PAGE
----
Speaking to the Sun last month, she said: “I haven’t done it for a very long time and I enjoy it … I don’t really understand why I’ve neglected it as much as I have.”
Guy Chambers seems a bit more low-key than Cathy Dennis, and he doesn’t appear to be bringing The Lemon Trees back any time soon. Yet while Chambers and Williams continue to work together, it’s the songwriter who has the new album out, while Williams is about to kick off his first-ever Las Vegas residency.
Apart from old friend Dennis, which other songwriters out there should we be paying more attention to? Chambers doesn’t hesitate to name names: “I admire anything Max Martin does, and Coldplay. They’re the most successful band in the world so you can’t deny their collaborative magic works.”
While it’s true that Coldplay frontman Chris Martin has written songs for an impressive variety of acts—Embrace, Jamelia, the Streets, Jay-Z, Dua Lipa—Max Martin’s back catalogue reads like the greatest hits of early 21st-century pop. By the turn of the century, he’d written Britney Spears’ “…Baby One More Time” (1998), The Backstreet Boys’ “I Want It That Way” (1999) and NSYNC’s “It’s Gonna Be Me” (2000).
More recently, he’s worked with Ariana Grande, Taylor Swift and The Weeknd. He is the songwriter with the third-most number-one singles (22) on the Billboard Hot 100 chart, behind only Paul McCartney (32) and John Lennon (26). Oh, and he’s the 99th richest person in his native Sweden, making US$19 million in 2016.
He could buy plenty of time on a stage if he wanted it—but unlike Chambers and Dennis, Max Martin hasn’t shown any signs of wanting to perform.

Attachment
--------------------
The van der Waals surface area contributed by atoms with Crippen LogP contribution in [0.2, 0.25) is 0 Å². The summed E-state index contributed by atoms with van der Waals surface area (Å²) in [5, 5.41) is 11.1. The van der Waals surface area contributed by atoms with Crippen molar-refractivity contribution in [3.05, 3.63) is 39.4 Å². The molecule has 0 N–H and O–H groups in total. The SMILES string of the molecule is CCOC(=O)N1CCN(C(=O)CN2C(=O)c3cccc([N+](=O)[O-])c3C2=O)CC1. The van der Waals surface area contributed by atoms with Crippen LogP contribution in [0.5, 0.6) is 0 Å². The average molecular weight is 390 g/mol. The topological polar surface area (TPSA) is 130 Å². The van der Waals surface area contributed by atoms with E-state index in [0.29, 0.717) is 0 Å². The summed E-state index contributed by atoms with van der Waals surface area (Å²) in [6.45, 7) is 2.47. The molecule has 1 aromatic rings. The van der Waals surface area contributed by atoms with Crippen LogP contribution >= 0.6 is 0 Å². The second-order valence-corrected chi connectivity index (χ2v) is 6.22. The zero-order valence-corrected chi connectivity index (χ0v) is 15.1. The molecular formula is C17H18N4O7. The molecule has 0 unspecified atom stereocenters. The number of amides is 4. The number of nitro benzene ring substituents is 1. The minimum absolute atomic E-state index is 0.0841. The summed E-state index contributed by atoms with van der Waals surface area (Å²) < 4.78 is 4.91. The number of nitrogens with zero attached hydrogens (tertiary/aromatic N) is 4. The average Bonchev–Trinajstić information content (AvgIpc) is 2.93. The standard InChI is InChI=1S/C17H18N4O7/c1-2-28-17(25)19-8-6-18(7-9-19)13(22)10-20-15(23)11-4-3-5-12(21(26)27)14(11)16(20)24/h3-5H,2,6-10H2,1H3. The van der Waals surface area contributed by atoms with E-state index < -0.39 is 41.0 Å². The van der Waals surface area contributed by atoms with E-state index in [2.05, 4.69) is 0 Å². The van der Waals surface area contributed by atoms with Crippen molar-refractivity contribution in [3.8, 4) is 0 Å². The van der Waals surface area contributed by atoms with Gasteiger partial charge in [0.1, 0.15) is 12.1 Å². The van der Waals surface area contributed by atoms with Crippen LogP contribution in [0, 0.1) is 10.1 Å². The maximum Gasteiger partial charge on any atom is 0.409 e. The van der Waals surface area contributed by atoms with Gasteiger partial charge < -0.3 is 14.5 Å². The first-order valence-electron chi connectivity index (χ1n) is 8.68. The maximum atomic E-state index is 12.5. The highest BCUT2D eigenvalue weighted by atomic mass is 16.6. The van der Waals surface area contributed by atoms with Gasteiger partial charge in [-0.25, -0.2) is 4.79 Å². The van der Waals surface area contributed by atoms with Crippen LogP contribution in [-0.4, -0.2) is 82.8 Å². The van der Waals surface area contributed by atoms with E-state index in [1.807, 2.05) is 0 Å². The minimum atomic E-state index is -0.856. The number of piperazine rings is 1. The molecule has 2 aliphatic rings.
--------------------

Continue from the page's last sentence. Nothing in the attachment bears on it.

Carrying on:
So what does Chambers’ own album sound like? Talking to Music Week, he explained how he put Go Gentle Into The Light together: “I chose the music that I thought would lend itself to solo piano, they were not chosen as part of a greatest hits exercise. I learnt a lot about the songs. I thought it would be nice for them to be heard in their pure melodic form. It was a little gift to myself.”
That’s what the album is—Chambers’ work, with Robbie Williams removed. That works particularly nicely on tracks, like “No Regrets’, “Feel” and (surely his lost Bond theme) “Millennium,” where Chambers’ intricate piano work has always taken centre stage.
Perhaps it was a mistake to leave “Angels” in, though, because the stripped-down version is a four-minute reminder that Robbie Williams’ surprisingly vulnerable turn on this song, on the edge of his voice cracking with emotion, is what makes it an enduring hit. It was this song, from his first solo album, that cemented Williams’ post-Take That career, and made the rest of his partnership with Guy Chambers possible.
In an industry known for being cutthroat, accepting that someone else will be performing songs you wrote seems refreshingly altruistic. Was Chambers ever annoyed about remaining in the stage wings all those years, while Williams was getting screamed at adoring fans?
“There are no frustrations not being the performer,” Chambers says. “I’m just glad that artists want to perform something I’ve written. I always see that as a bonus.”